Rev. Henry Smith of Wethersfield, CT

Jared Spencer of Cambridge and Lynn, MA and of Haddam, CT

Thomas Spencer of Harford, CT

Rev. Samuel Stone, Harford, CT

Samuel Storrs of Mansfield, CT

Samuel Terry of Springfield, MA and of Enfield, CT

Stephen Terry of Windsor, CT

Matthias Treat of Wethersfield, CT

Richard Treat of Westhersfield, CT

Andre Ward of Wethersfield, Stamford, and Fairfield, CT

Governor John Webster of Harford, CT and Hadley, MA

Governor Thomas Welles of Harford, CT

Nicholas Worthington of Hatfield, MA

Appendix

John Case of Windsor and Simsbury, CT

Edwards Family

Goodrich Family

William Spencer of Cambridge, MA and Hartford, CT

Family of Richard Treat

William Whiting of Hartford, CT

John Lord of Hartford, CT

Errata

Index

 

Genealogical Notes or Contributions to the Family History of Some of the First Settlers of Connecticut and Massachusetts is available from Family Roots Publishers, Price: $24.45.

Mormon Gold

Few people are aware it was the job foreman and half-a-dozen Mormons who first discovered gold at Sutter’s Mill in Coloma, California. Even fewer are aware of the overall presence and contribution Mormons made during the gold rush years. The Mormon people had been in Salt Lake for less than a year when Gold was discover. A year later the rush to riches was on. People flooded California from around the world in an effort to lay claim to part of California’s rich Gold deposits. Mormon Gold: Mormons in the California Gold Rush Contributing to the Development of California and the Monetary Solvency of Early Utah examines the Mormon people and their participation in the famous Gold Rush of 1849 and the subsequent mining years.

The early years for Mormons in Salt Lake and its surrounding settlements were economically difficult for many. Those who came with Brigham Young, and those who continued to arrive over the next few years, came across the plains with few possessions. Many were destitute and were doing their best just to survive those early years. The temptation to seek wealth and prosperity in the gold rich hills of California was strong. Sensing this pull, and knowing most would not find the wealth they dreamed of, along with understanding the need to keep the new communities in Utah as strong as possible if the Mormons were to survive, Brigham Young ordered the saints to stay, to work, and to follow God’s will. Meanwhile, he also knew that California Gold could be a boon to the struggling economy in Salt Lake. Thus, he selected men to go and seek prosperous enterprises in California, to build businesses and seek opportunities to gain advantage from the flood of gold seekers. Some were to also mine gold and gather tithes and return what they could to Utah. Mormon Gold provides the facts and details about these Mormon participants and their reasons for going to California.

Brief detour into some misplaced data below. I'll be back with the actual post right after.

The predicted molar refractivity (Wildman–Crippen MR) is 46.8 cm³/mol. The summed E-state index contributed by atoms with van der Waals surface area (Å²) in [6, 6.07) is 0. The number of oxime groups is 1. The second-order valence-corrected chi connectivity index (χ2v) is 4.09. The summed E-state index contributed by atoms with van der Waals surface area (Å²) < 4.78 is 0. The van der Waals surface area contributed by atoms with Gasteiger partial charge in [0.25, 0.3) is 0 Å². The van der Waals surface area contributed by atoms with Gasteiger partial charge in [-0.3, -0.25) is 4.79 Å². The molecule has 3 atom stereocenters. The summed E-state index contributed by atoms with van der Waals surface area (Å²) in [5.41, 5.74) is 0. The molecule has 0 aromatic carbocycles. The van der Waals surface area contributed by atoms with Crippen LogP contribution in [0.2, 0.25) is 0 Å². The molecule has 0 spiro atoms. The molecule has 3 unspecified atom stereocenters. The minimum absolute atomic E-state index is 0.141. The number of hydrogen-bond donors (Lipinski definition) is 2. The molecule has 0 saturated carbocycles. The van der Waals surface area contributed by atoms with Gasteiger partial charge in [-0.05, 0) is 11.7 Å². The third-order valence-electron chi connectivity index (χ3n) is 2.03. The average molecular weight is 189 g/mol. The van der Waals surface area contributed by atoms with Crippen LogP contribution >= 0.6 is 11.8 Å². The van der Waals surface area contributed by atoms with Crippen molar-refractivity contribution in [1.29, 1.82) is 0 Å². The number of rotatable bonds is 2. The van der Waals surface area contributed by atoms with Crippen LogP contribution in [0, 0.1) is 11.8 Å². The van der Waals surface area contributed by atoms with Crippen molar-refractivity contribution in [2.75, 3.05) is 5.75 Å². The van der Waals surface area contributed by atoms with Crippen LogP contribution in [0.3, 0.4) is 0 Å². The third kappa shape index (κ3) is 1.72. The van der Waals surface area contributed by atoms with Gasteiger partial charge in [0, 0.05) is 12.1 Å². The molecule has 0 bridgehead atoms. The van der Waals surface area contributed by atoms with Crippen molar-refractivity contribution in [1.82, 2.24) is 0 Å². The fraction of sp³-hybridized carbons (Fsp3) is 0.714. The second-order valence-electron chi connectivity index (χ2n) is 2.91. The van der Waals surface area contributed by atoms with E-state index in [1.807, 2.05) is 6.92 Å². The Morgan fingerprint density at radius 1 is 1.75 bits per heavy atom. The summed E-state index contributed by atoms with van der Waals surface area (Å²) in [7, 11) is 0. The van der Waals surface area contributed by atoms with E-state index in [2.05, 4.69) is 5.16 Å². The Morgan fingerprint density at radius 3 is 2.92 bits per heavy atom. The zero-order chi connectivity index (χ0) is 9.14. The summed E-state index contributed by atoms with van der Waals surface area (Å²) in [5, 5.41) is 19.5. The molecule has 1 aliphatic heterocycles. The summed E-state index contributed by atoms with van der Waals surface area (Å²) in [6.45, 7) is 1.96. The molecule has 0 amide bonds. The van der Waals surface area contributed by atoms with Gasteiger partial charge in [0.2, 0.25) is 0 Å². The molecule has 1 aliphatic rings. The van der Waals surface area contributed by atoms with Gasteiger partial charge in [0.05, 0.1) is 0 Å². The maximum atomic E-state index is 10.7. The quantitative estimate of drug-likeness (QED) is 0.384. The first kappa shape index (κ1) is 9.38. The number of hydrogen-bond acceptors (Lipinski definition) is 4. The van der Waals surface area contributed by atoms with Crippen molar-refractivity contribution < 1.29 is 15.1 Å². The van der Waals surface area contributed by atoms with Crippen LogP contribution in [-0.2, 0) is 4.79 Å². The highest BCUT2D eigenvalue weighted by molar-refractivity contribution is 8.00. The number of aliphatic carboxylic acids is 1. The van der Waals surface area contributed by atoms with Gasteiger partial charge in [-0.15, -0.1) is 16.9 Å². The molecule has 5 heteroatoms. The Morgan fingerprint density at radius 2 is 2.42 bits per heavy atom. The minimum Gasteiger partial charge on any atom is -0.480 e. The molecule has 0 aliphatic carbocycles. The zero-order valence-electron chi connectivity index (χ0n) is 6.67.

Mormon Gold tries to “identify individuals involved in the gold rush and piece together their lives and interactions. It is extensively illustrated with portraits, landscapes, and maps.” The book is filled with background stories and details. Inset into the chapters are independent, brief, biographies of individuals found within the story. Likewise, added details, historical facts, and explanations are provided in similar manner for key locations, settlements, and interest items. One inset shows and describes the gold mining process using a sluice with a riddle plate. Brief bios are presented for more famous individuals, like John A. Sutter (not a mormon but obviously a major player in the Gold Rush thanks to the discovery of Gold at his mill), Brigham Young, and Orrin Porter Rockwell. Some of the less historically famous individuals, whose presence are noted within the Gold Rush story,  are given individual space with their own brief bios, such as Francis Martin Pomeroy (my own third-great grandfather).

Here are some of the other California Mormon highlights found in the book:

  • “They came, some just before and some just after California became a Territory (1846)
  • They doubled the population of Yerba Buena and helped turn that placid, ‘ends of the earth’ hamlet into a bustling San Francisco
  • They were involved in some of the first gold discoveries (Coloma and Mormon Island)
  • They opened important trails across the Sierra and the Southwest
  • Some brought their families, built homes, and pioneered commercial farming in California